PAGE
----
She walked nervously onto the brightly lit stage with instrument in hand ready to perform. There she stood, a beautiful girl with long thick hair in the prime of her youth. She announced the title of her song so quickly that I didn’t understand what she had said. Apprehensively sitting down she began to strum her mandolin. She played the piece well, looking the whole time like she didn’t want to be there. When the song was over she bowed, looking relieved that it was done. She anxiously waited to hear comments from the masterclass, a class where people perform and then have their performance evaluated by a master in that field. She never once smiled, her dark eyes barely peeking from behind the curtain of hair she had allowed to partially cover her face.
I wanted to enjoy her performance. Yet, I felt nervous for her and was afraid she was going to start crying and run away.
Several in the audience gave opinions on her performance. She listened holding back tears. Next the director of the class stepped forward, and they began to discuss what worked and what didn’t. As the director began to speak words of truth and encouragement the girl’s countenance changed. The young girl was asked to walk back onto the stage and reintroduce her song. This time she managed a few nervous smiles. Her face lifted as she spoke, and the curtain of hair she hid behind was now pushed back allowing the audience to see her beautiful face. She practiced her walk onto the stage and introduction several times, each time gaining confidence. Thanks to the coaching she received, her newfound confidence now matched her skillful playing ability and she was able to present an enjoyable performance.
As I watched I was struck by the number of individuals who played skillfully, yet presented a performance that no one outside of the masterclass would take time to watch. Time after time a person would take the stage and struggle. Their struggle was not in their ability to sing or play their instrument. Their struggle came with their thoughts. All it took was one whisper of “You are not worthy,” “You are going to mess up,” “They are going to laugh at you,” or “You aren’t as good as the other performers” to destroy the years of work each person had put into learning their craft. I sat for two hours that day watching and becoming angry at the enemy of us all.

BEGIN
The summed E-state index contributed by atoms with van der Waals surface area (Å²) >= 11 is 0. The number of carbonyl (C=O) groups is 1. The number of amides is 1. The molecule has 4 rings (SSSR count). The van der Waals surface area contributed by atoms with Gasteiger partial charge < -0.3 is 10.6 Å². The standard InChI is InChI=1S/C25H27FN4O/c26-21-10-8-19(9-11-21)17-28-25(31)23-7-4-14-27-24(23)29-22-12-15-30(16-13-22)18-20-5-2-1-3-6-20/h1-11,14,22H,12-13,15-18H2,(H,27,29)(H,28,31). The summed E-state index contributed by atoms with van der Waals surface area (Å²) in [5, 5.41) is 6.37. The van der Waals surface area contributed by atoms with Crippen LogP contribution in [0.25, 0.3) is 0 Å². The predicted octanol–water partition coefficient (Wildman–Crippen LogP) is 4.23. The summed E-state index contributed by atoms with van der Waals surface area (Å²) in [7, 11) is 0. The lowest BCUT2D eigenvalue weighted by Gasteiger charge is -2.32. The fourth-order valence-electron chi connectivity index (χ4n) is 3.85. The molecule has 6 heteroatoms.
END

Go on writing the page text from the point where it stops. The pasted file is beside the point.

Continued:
The masterclass ended and I hurriedly gathered my belongings and headed downstairs to meet my children. The rest of the day I thought about that girl, the stage, and the way the enemy tries to destroy us. The more I thought about it, the more emotional I became. I thought about my own children and their struggles, about my life and my own struggles, and the lies we had believed.
You may not be honing your craft as a musician on stage, but I know the enemy of the sweet girl that day is the same enemy we all have. He uses the same tactics to try and destroy you just as he did her. We know that Satan is a liar.
John 8:44 tells us. “He was a murderer from the beginning, and does not stand in the truth, because there is no truth in him. When he lies, he speaks out of his own character, for he is a liar and the father of lies.”
I know in my own life I have had to deal with lies, doubt, and fear. Many times the areas I hear the most lies about are the ones God desires to use the most. Too often I have listened to the lies that Satan has whispered. Lies such as: “People aren’t going to like you,” “No one wants to hear what you have to say,” and “You don’t spend enough time praying and reading the Bible to write – you are a fake”.
These lies from the enemy lead to fear, and fear begins to paralyze. Before you realize it, you are knocked out face down on the mat just like a fighter who received a vicious punch to the head. Often the fight is over before it even starts. However, the fight doesn’t have to end that way.
In the class that day, I witnessed the master speak truth to the girl on the stage. She began to hear words of encouragement such as “You are doing a great job,” “You can do this,” and “Everyone in this room is for you and we want you to do well.” The master asked her what was scary about being on stage and then refuted those fears with the truth. When the truth was believed instead of a lie, the girl was able to play skillfully and face her fears of performing. What lie is the enemy whispering to you?
Maybe he is attacking your parenting with:
“You are a terrible mom; everyone else has it together better than you.”